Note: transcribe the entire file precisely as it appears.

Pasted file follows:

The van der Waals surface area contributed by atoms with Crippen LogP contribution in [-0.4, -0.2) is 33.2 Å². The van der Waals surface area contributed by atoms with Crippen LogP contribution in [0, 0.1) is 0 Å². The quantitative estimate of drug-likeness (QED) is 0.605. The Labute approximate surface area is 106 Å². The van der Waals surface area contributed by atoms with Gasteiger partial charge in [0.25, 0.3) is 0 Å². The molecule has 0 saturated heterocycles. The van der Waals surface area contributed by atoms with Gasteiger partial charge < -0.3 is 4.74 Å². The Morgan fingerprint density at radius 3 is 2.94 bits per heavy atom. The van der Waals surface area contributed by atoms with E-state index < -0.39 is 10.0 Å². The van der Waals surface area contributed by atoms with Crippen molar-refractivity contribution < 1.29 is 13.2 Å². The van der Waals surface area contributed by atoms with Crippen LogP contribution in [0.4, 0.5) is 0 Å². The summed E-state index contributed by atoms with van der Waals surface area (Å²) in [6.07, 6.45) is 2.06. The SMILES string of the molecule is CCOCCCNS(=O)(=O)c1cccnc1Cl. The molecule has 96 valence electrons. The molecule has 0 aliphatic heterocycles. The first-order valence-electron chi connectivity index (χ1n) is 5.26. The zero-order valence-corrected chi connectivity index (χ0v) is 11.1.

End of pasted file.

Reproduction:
The van der Waals surface area contributed by atoms with Crippen LogP contribution in [-0.4, -0.2) is 33.2 Å². The van der Waals surface area contributed by atoms with Crippen LogP contribution in [0, 0.1) is 0 Å². The quantitative estimate of drug-likeness (QED) is 0.605. The Labute approximate surface area is 106 Å². The van der Waals surface area contributed by atoms with Gasteiger partial charge in [0.25, 0.3) is 0 Å². The molecule has 0 saturated heterocycles. The van der Waals surface area contributed by atoms with Gasteiger partial charge < -0.3 is 4.74 Å². The Morgan fingerprint density at radius 3 is 2.94 bits per heavy atom. The van der Waals surface area contributed by atoms with E-state index < -0.39 is 10.0 Å². The van der Waals surface area contributed by atoms with Crippen molar-refractivity contribution < 1.29 is 13.2 Å². The van der Waals surface area contributed by atoms with Crippen LogP contribution in [0.4, 0.5) is 0 Å². The summed E-state index contributed by atoms with van der Waals surface area (Å²) in [6.07, 6.45) is 2.06. The SMILES string of the molecule is CCOCCCNS(=O)(=O)c1cccnc1Cl. The molecule has 96 valence electrons. The molecule has 0 aliphatic heterocycles. The first-order valence-electron chi connectivity index (χ1n) is 5.26. The zero-order valence-corrected chi connectivity index (χ0v) is 11.1.